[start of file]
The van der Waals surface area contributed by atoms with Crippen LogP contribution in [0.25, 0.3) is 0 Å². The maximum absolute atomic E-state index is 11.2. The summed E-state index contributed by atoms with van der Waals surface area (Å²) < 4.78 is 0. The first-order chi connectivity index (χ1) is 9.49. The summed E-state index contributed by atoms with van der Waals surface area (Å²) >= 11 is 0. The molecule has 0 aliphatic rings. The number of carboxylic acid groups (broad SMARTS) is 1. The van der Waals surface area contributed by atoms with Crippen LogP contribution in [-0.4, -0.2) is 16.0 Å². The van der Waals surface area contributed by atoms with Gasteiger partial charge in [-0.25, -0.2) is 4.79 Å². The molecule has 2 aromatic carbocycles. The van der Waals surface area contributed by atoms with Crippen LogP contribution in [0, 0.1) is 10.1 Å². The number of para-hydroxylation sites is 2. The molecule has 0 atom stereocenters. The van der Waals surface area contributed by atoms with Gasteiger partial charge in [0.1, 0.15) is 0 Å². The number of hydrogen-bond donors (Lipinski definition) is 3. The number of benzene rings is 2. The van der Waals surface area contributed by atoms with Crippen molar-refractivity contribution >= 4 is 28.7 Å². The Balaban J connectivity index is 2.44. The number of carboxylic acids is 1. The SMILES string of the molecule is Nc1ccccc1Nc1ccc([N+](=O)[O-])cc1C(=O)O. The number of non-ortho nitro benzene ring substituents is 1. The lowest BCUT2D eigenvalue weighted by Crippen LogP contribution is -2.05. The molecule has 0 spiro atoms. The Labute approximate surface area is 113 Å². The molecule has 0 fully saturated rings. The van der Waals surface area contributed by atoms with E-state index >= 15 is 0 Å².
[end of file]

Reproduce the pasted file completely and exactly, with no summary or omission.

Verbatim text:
The van der Waals surface area contributed by atoms with Crippen LogP contribution in [0.25, 0.3) is 0 Å². The maximum absolute atomic E-state index is 11.2. The summed E-state index contributed by atoms with van der Waals surface area (Å²) < 4.78 is 0. The first-order chi connectivity index (χ1) is 9.49. The summed E-state index contributed by atoms with van der Waals surface area (Å²) >= 11 is 0. The molecule has 0 aliphatic rings. The number of carboxylic acid groups (broad SMARTS) is 1. The van der Waals surface area contributed by atoms with Crippen LogP contribution in [-0.4, -0.2) is 16.0 Å². The van der Waals surface area contributed by atoms with Gasteiger partial charge in [-0.25, -0.2) is 4.79 Å². The molecule has 2 aromatic carbocycles. The van der Waals surface area contributed by atoms with Crippen LogP contribution in [0, 0.1) is 10.1 Å². The number of para-hydroxylation sites is 2. The molecule has 0 atom stereocenters. The van der Waals surface area contributed by atoms with Gasteiger partial charge in [0.1, 0.15) is 0 Å². The number of hydrogen-bond donors (Lipinski definition) is 3. The number of benzene rings is 2. The van der Waals surface area contributed by atoms with Crippen molar-refractivity contribution >= 4 is 28.7 Å². The Balaban J connectivity index is 2.44. The number of carboxylic acids is 1. The SMILES string of the molecule is Nc1ccccc1Nc1ccc([N+](=O)[O-])cc1C(=O)O. The number of non-ortho nitro benzene ring substituents is 1. The lowest BCUT2D eigenvalue weighted by Crippen LogP contribution is -2.05. The molecule has 0 spiro atoms. The Labute approximate surface area is 113 Å². The molecule has 0 fully saturated rings. The van der Waals surface area contributed by atoms with E-state index >= 15 is 0 Å².